The **normal curve**, sometimes called a bell curve, is a distribution of data that naturally occurs in many different situations. Lots of different types of data take on the shape of a normal curve. For example, the heights of women in the United States are normally distributed.

The Standard Normal Curve, shown above, is a distribution where the mean is set to 0 and the standard deviation 𝜎 is set to 1. The **empirical rule**, also known as the **68 – 95 – 99.7** rule, tells us what percent of data falls within a certain range for normally distributed data.

In the graph above, the shaded regions represent the data that falls within 1𝜎 of the mean, within 2𝜎 of the mean, and within 3𝜎 of the mean. Observe that nearly all of the data falls within 3 standard deviations!

To be more specific, the 68 -95 – 99.7 rule tells us that for normally distributed data:

**68% of the data falls within 1 standard deviation of the mean****95% of the data falls within 2 standard deviations of the mean****99.7% of the data falls within 3 standard deviations of the mean**

The 68 – 95 – 99.7 rule is helpful because it provides us with a tool to analyze data. For example, if we know a particular value in a data set is 3 standard deviations above the mean, we can say that result is unusual since 99.7% of the data must be within 3 standard deviations of the mean.

Similarly, if a particular value in a data set is 0.5 standard deviations below the mean, then that data value is not unusual at all since it falls within the 68% region of the normal curve. This would fall in the average range.

(Source: statisticshowto.com)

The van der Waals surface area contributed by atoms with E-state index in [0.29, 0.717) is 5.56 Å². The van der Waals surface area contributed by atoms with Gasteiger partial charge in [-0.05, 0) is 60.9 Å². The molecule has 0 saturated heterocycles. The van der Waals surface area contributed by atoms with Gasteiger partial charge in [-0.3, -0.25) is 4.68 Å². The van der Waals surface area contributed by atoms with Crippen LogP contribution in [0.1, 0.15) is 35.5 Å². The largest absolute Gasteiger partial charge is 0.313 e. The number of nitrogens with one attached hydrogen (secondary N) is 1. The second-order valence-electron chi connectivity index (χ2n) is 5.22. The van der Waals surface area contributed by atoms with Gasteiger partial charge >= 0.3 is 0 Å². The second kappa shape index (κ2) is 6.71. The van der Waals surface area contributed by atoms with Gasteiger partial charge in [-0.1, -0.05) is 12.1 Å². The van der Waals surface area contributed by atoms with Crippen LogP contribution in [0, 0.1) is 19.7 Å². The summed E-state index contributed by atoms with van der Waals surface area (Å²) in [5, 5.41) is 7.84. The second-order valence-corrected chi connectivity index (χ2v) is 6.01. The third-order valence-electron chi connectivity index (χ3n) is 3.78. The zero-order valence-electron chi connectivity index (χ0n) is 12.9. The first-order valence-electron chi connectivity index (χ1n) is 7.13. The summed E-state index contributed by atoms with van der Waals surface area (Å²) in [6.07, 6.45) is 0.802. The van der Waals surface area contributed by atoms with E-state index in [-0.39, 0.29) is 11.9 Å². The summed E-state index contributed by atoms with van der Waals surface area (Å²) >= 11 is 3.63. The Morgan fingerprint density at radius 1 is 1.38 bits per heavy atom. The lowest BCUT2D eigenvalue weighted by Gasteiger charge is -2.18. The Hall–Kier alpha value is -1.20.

Here’s the thing – most normally distributed data don’t have a mean equal to 0 and a standard deviation equal to 1. What do we do about that? That’s where the z-score comes in!

A **z-score** tells us how many standard deviations a data value is above or below the mean. And that’s the topic for this article!

Formula for the z-score for a data setz = (x – μ)/σ where: z = z-scorex = the observed value μ = the mean σ = the standard deviation |

We can use the *z*-score to figure out how likely or how unusual an event is. Let’s look at several examples.

### Example

Heights of women in the United State are approximately normally distributed with a mean of 64.5 inches and a standard deviation of 2.5 inches. Suppose Terry is 73 inches tall. How unusual is this for a woman in the United States? (Source: tasks.illustrative mathematics.org)

**Solution**

To find the z-score, let’s identify the key components in the problem. The observed value *x* is 73 inches, the mean is 64.5 inches and the standard deviation is 2.5 inches. Using the formula for *z*-score, we obtain:

z = (x – μ)/σ

= (73 – 64.5) / 2.5

= 3.4

Terry’s height is greater than 3 standard deviations above the mean. Using the normal curve, we see that less than 0.3% of the heights of females are 3 standard deviations above or below the mean.

We know this because 99.7% of the data falls within 3 standard devotions so 100 – 99.7 = 0.3% of the data must lie outside 3 standard deviations. We can conclude that for an American woman, Terry is unusually tall! ◾

### Example

(Sources: online.stat.psu.edu and act.org)

Daniel took both the SAT and the ACT, standardized tests to measure college preparedness. The tests use different scales and Daniel wants to determine which of his math scores is better.

Both exams have normally distributed scores. For the particular exams that Daniel took, the SAT math exam had a mean of 500 and a standard deviation of 100. The ACT math exam had a mean of 19.9 and a standard deviation of 5.7.